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Ga. man convicted of sex trafficking

ATLANTA — A federal jury has convicted a Stone Mountain man for operating a sex trafficking ring in the metro Atlanta area.

The 38-year-old Soloman Manasseh Mustafa was found guilty Thursday on sex trafficking, kidnapping and enticement of a minor charges.

Prosecutors say Mustafa and 25-year-old Kalandra Annette Wallace of Jonesboro used Web sites like Craigslist and Backpage to recruit young women to force them into prostitution. They were indicted by a grand jury in May 2011.

Wallace pleaded guilty last year and testified against Mustafa.

Prosecutors say Mustafa and Wallace operated a sex trafficking ring in metro Atlanta and sometimes transported young women to Alabama or North Carolina to engage in sex acts.

The sentencing for Mustafa has been set for Sept. 19 at 10 a.m.

Defendant admits he killed officers

ATHENS, GA. — A man has admitted to gunning down a police officer in Athens last year.

Jamie Hood said Wednesday in Clarke County Superior Court that he killed senior police officer Elmer “Buddy” Christian III.

Hood is charged with the March 2011 shootings of officers Christian and Tony Howard. Christian was killed and Howard was seriously wounded.

Hood faces the death penalty on charges he murdered Christian, attempted to murder Howard and killed another man in December 2010.

During the hearing, Hood was removed from the courtroom by Superior Court Judge David Sweat after the defendant had a few outbursts. Hood complained about his legal representation.

Hood was taken to another room in the courthouse where he listened to the hearing over an audio monitor.

SCLC affiliates sue national leaders

ATLANTA — A group of leaders of local affiliates of the Southern Christian Leadership Conference is suing the national organization and says Isaac Newton Farris Jr. is its current and lawful president of the organization.

The group filed a civil complaint seeking an emergency hearing on the matter on Tuesday and is calling for a judge to stop the civil rights group’s annual meeting scheduled for Thursday.

C.T. Vivian, a longtime civil rights activist who worked alongside the Rev. Martin Luther King Jr., is the group’s interim president. Farris says he was unfairly forced out earlier this year.

A spokesman for the SCLC says the organization has no comment on the lawsuit, but added that none of the plaintiffs are “bona fide members” of the group.

The SCLC was co-founded by King in 1957 to fight racial injustice. The organization has been plagued for decades by infighting.

GOP disqualifies primary winner

COLUMBIA — South Carolina Republican Party officials are supporting their chairman’s decision to disqualify a primary winner who couldn’t produce his filing paperwork.

Their backing leaves Rep. B.R. Skelton on November’s ballot for the Pickens County seat.

The incumbent lost to challenger Ed Harris by 73 votes in the June 12 primary. Skelton then challenged Harris’ candidacy to the state GOP executive committee, saying he didn’t properly file the necessary forms. The committee rejected the complaint June 21.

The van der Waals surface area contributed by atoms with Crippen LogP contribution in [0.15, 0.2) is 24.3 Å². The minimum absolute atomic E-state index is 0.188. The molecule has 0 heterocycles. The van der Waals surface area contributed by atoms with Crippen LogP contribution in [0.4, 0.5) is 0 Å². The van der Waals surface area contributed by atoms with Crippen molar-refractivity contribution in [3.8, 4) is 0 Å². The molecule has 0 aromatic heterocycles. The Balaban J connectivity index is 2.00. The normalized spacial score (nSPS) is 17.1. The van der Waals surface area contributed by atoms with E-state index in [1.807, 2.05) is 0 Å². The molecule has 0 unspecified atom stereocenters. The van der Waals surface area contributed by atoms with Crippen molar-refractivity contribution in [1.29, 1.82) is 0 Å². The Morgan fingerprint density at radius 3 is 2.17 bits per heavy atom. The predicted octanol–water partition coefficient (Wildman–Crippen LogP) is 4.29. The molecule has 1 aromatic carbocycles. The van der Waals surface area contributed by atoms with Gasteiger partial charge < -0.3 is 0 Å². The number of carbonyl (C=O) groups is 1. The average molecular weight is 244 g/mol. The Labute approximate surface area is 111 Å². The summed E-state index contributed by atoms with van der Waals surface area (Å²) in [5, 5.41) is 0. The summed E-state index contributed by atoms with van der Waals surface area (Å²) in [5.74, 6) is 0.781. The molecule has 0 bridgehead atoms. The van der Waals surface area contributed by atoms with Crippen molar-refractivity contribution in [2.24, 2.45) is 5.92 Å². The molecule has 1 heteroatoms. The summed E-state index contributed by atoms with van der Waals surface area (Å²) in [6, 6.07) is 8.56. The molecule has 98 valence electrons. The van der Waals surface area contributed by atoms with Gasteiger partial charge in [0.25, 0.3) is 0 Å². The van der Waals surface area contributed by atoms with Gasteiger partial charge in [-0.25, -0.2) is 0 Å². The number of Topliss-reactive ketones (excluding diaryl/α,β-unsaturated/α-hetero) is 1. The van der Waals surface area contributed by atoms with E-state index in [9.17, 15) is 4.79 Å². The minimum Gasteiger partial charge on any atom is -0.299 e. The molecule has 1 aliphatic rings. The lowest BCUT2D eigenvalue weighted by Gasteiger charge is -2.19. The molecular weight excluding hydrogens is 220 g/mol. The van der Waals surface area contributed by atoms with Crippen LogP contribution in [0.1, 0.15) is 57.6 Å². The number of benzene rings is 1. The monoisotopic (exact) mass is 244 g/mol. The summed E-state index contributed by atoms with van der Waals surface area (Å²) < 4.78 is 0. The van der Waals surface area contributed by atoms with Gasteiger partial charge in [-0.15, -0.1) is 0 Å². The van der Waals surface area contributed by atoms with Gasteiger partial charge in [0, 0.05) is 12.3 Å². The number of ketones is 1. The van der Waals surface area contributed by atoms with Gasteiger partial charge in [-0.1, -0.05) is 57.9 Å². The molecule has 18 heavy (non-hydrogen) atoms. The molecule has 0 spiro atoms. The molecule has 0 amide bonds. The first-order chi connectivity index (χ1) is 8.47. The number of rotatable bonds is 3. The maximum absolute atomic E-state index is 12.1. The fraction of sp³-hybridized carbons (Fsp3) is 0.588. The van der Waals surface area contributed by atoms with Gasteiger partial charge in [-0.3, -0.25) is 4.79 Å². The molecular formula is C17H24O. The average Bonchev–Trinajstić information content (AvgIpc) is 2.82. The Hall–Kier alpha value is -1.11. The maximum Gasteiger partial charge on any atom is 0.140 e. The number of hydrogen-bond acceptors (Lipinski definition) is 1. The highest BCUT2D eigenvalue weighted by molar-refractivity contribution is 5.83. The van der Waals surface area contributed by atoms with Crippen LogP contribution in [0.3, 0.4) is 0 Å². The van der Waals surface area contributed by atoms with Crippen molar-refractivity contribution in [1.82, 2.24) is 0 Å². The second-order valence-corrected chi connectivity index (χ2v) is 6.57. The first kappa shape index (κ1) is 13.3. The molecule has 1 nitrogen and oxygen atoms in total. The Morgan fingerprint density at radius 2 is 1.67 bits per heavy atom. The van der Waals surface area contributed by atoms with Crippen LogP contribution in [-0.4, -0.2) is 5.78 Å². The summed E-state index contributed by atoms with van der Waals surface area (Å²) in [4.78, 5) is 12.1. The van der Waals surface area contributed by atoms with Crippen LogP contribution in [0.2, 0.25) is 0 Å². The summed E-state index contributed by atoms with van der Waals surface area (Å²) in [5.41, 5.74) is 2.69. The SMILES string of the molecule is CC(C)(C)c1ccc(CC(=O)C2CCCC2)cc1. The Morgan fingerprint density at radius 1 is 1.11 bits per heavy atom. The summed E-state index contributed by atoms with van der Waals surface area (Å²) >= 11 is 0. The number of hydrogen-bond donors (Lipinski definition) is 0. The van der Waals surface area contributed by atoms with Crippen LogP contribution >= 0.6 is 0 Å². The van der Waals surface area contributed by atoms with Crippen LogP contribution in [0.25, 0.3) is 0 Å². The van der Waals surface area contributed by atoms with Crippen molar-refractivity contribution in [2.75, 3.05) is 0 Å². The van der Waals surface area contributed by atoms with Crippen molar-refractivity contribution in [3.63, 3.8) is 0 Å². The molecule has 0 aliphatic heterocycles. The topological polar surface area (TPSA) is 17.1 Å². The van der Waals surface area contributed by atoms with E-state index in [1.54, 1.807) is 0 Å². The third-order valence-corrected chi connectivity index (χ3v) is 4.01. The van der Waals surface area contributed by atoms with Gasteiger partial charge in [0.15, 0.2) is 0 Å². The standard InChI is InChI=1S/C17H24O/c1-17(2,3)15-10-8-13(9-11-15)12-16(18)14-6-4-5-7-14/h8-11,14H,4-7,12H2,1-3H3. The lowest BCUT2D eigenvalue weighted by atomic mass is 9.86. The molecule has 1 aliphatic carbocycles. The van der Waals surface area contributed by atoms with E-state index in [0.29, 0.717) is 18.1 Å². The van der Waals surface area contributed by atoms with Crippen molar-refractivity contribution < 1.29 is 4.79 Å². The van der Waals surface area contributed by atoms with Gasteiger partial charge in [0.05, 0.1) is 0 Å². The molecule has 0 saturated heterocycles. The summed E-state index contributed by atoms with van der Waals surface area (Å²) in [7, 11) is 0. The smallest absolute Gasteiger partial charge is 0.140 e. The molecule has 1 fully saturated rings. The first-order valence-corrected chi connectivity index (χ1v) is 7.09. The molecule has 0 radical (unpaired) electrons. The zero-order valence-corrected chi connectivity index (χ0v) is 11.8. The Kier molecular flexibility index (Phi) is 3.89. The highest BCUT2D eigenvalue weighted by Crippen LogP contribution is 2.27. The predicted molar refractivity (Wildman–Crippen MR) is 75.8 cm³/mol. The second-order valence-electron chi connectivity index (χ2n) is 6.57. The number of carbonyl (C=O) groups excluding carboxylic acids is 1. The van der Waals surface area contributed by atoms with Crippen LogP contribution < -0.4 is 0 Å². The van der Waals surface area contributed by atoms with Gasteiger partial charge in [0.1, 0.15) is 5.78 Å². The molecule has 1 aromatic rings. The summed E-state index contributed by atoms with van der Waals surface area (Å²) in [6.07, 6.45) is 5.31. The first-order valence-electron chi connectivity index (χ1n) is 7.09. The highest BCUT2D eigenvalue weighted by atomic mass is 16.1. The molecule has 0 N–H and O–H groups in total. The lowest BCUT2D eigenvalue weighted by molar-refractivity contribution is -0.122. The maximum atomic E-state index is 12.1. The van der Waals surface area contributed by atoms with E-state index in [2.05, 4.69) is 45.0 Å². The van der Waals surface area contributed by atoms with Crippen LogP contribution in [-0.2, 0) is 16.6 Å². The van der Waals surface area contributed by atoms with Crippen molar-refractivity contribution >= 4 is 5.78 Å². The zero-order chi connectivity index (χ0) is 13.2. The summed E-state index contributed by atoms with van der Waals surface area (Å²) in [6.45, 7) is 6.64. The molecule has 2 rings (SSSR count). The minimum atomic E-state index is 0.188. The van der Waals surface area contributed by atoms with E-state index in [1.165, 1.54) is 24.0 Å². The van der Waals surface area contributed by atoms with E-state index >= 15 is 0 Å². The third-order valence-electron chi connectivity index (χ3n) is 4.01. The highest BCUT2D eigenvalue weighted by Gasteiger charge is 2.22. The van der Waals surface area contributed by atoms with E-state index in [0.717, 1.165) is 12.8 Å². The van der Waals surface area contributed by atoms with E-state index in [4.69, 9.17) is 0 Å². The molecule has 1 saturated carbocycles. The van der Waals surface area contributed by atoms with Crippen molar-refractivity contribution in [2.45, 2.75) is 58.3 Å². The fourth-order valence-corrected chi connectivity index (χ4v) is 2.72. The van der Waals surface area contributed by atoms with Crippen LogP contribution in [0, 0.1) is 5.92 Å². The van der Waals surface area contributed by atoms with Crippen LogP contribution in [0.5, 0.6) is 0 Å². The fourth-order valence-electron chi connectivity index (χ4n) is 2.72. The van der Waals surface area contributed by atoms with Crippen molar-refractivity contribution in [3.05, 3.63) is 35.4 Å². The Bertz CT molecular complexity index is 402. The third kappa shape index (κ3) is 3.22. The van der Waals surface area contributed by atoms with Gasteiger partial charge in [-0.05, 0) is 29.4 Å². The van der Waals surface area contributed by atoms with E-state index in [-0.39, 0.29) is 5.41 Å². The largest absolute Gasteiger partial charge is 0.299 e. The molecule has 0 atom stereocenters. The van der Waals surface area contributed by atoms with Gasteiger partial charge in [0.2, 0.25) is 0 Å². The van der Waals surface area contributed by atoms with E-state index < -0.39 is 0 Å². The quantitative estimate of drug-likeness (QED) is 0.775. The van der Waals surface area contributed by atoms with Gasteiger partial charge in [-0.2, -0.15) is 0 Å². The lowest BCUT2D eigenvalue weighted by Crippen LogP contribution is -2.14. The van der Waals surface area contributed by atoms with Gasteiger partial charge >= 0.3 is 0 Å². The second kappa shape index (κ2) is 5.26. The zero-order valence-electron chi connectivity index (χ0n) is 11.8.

But after Skelton appealed to the state Supreme Court, GOP Chairman Chad Connelly disqualified Harris as the party nominee, saying they couldn’t go before the justices without the paperwork.

SC Senate votes to override veotes

COLUMBIA — The South Carolina Senate has voted to override several of Gov. Nikki Haley’s vetoes, following similar action by the state House on Tuesday.

Senators restored money supporting 15 rape crisis centers, to help school districts pay for mandated teacher salary increases and to fund the state Arts Commission and Sea Grant Consortium.

The Senate also voted to use $10 million from a national mortgage settlement to close economic development deals. The House has not taken up that issue.

Businesses support veterans’ trip

COLUMBIA — Two South Carolina insurance firms pledged up to $50,000 on Wednesday to support a November flight taking 100 World War II veterans to view the memorial built in their honor in Washington, D.C., officials said.

The firms known as PGBA and InStil Health said they are jointly backing the Nov. 7 flight from Columbia.

The flight comes four days before Veterans Day and will include about 60 volunteer assistants to help the elderly military veterans visit the World War II memorial on the National Mall, backers said.

PGBA and InStil work with military veterans through TRICARE, the U.S. military’s health care program for active-duty and retired service members and their families.

In other news

POACHERS RAIDED endangered loggerhead sea turtle nests on Folly Beach, taking hundreds of eggs. The Department of Natural Resources says the thefts happened last month on the island southwest of Charleston. Shannon Teders, a biologist and co-leader of the Folly Turtle Watch Program, said more than 100 eggs were taken from a nest on the island early in June. Then a second nest was poached and 105 eggs were taken. The maximum federal fine for interfering with endangered species is $25,000. Folly Beach has 58 turtle nests remaining.


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